At Robot6, Brigid Alverson has a short response to my last post, where she offers an elegant explanation of what’s wrong with that kind of colouring: the visual clash between gradients + heavy black lines. (In a comment here, Matt echoes Brigid’s sentiment)
I know essentially zilch about visual theory, but that explanation sounds persuasive to me. In fact, it’s made me think through some of the mainstream artists who have made digital colouring work for them, and many of them use a thin line: Gene Ha, Frank Quitely, John Cassaday — note that these guys often do their own inks, too. And then there’s Frazer Irving and Kyle Baker, who do their own colouring as well, and they often forgo lines altogether when marking colour boundaries.
But Dave Stewart, of course, like his rough contemporary Mark Schulz, worked in that Wally Wood tradition of thick brush inks. So maybe it is as simple as that, that clash between gradients and heavy lines, that explains why Laura Martin’s recolouring looks so goddamn, bloody, I-can-hardly-stand-to-look-at-it, good-god-why, no-seriously-why, not very good.
Funnily enough, until I started reading that IDW reprint volume, I would have called Martin one of the better colourists in the mainstream biz; her frequent collaborations with Cassaday are good stuff. And IDW has delivered a lot of tasteful reprints with no attempts at “improving” the art, so again: what went wrong here? How could people with good taste do this?
It’s such a shame because, come on, the main appeal of The Rocketeer is that art. Does anyone really think to themselves “gee, I really wish I could read about the adventures of some guy with a jetpack, and his gal pal Bettie Page”? …well, okay, some people probably do. But for me, and a lot of others, the drawcard is the art and — while design is a part of that, and that does still shine through the hideous recolouring — it’s even more about Stevens’ linework. And if IDW thought the original colouring was too garish, then hey, they could have released it in black and white…but, you know, in an affordable version.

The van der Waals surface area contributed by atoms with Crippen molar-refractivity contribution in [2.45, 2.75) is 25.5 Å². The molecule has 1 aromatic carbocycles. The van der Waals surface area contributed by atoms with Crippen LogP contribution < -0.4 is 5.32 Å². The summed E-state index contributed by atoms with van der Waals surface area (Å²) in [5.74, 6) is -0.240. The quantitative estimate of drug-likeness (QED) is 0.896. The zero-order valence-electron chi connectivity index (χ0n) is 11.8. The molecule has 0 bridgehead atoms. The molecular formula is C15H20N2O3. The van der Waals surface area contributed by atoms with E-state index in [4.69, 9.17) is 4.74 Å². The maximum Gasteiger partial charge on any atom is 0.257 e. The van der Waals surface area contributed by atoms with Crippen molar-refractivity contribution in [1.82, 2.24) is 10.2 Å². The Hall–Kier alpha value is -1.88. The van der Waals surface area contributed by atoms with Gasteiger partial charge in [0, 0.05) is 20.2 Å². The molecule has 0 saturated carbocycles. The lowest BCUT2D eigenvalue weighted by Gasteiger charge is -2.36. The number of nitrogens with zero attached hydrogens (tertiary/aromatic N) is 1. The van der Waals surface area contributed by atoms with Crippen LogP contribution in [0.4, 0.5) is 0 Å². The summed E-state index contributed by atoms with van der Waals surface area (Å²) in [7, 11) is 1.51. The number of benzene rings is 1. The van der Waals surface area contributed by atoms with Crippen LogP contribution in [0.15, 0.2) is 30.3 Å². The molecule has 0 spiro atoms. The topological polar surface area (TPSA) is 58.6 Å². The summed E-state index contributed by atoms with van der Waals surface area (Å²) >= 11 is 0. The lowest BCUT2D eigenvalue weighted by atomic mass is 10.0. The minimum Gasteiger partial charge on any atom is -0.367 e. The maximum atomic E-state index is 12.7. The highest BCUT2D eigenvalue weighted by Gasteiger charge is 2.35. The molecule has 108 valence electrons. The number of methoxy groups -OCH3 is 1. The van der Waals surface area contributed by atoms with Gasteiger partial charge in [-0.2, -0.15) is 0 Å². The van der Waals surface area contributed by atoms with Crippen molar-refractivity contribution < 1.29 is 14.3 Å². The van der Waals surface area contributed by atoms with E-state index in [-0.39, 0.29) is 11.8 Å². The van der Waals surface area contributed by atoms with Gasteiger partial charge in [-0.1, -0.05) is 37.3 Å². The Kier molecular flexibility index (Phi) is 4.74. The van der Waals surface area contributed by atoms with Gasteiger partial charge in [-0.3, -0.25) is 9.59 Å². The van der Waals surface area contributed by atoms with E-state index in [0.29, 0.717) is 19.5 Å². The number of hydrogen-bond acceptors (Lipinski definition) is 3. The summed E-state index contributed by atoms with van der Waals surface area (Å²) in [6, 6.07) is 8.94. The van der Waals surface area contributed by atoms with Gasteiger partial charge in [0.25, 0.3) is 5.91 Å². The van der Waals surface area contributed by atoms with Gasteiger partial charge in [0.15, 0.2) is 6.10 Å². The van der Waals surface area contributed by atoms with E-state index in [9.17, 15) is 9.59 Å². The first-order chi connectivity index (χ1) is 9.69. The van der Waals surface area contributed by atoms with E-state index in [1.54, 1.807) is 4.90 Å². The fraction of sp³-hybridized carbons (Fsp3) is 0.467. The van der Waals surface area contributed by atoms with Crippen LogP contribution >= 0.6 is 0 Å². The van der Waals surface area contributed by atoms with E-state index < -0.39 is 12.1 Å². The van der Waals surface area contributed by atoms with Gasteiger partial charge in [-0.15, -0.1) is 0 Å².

I just wanted to stare at some nice art — why you gotta play me like that, IDW?
Bring on Fantagraphics’ B/W EC reprints, I say…
One last thought: if Brigid’s right about this style of colouring, is the mismatch something that’s going to persist, or is it just a shift in taste? There was a recent back-and-forth in film blogs about the shift to digital film and how that’s changed the basic “look” of modern cinema. David Bordwell, who’s just released a book about it, represented the old guard by criticising the new look; he quoted Roger Ebert:
Film carries more color and tone gradations than the eye can perceive. It has characteristics such as a nearly imperceptible jiggle that I suspect makes deep areas of my brain more active in interpreting it. Those characteristics somehow make the movie seem to be going on instead of simply existing.
On the other hand you had Jim Emerson, who’s also part of the old guard, being more sceptical about the inherent inferiority of digital:
I love the poetic language Roger and David use to describe the living, breathing, singing qualities of film, but I wonder how much of it is subjective and how much is objective. […] I wonder how much our perceptions are conditioned by our expectations and what we’re used to seeing, rather than the inherent trade-offs between digital and analog formats.
At least about film, I think Emerson’s probably right — relativism about aesthetic properties is way more plausible to me than anti-relativism. But what about comics? In ten, fifteen years time will the kids who’ve grown up on modern superhero comics prefer this newer, shittier look?
…ha ha, just kidding, everyone knows that no kids whatsoever have grown up on superhero comics since the 90s, except Matt Seneca, and he’s a total freak. So until next time, true believers, make mine Martin!